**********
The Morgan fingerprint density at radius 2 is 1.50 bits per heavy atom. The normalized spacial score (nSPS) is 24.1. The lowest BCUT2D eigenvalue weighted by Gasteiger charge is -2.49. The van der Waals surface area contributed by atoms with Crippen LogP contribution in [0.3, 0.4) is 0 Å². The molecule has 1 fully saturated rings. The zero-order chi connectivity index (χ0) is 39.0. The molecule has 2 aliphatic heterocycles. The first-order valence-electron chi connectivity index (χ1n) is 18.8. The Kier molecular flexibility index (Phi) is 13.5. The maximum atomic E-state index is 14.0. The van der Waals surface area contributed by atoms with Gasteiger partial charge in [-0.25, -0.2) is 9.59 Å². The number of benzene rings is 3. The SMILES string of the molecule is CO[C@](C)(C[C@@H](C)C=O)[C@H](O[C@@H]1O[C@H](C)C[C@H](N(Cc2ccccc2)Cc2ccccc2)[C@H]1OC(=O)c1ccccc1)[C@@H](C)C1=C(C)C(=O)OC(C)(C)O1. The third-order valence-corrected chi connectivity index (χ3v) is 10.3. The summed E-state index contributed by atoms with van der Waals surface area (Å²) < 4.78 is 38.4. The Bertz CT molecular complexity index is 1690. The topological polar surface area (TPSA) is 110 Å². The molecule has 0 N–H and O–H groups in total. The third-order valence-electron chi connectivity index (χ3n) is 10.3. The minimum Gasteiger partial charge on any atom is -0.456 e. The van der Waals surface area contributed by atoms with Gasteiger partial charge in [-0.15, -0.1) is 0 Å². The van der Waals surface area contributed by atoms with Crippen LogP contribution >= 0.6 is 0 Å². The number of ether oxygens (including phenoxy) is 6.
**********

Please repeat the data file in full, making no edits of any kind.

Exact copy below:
The Morgan fingerprint density at radius 2 is 1.50 bits per heavy atom. The normalized spacial score (nSPS) is 24.1. The lowest BCUT2D eigenvalue weighted by Gasteiger charge is -2.49. The van der Waals surface area contributed by atoms with Crippen LogP contribution in [0.3, 0.4) is 0 Å². The molecule has 1 fully saturated rings. The zero-order chi connectivity index (χ0) is 39.0. The molecule has 2 aliphatic heterocycles. The first-order valence-electron chi connectivity index (χ1n) is 18.8. The Kier molecular flexibility index (Phi) is 13.5. The maximum atomic E-state index is 14.0. The van der Waals surface area contributed by atoms with Gasteiger partial charge in [-0.25, -0.2) is 9.59 Å². The number of benzene rings is 3. The SMILES string of the molecule is CO[C@](C)(C[C@@H](C)C=O)[C@H](O[C@@H]1O[C@H](C)C[C@H](N(Cc2ccccc2)Cc2ccccc2)[C@H]1OC(=O)c1ccccc1)[C@@H](C)C1=C(C)C(=O)OC(C)(C)O1. The third-order valence-corrected chi connectivity index (χ3v) is 10.3. The summed E-state index contributed by atoms with van der Waals surface area (Å²) < 4.78 is 38.4. The Bertz CT molecular complexity index is 1690. The topological polar surface area (TPSA) is 110 Å². The molecule has 0 N–H and O–H groups in total. The third-order valence-electron chi connectivity index (χ3n) is 10.3. The minimum Gasteiger partial charge on any atom is -0.456 e. The van der Waals surface area contributed by atoms with Gasteiger partial charge in [-0.15, -0.1) is 0 Å². The van der Waals surface area contributed by atoms with Crippen LogP contribution >= 0.6 is 0 Å². The number of ether oxygens (including phenoxy) is 6.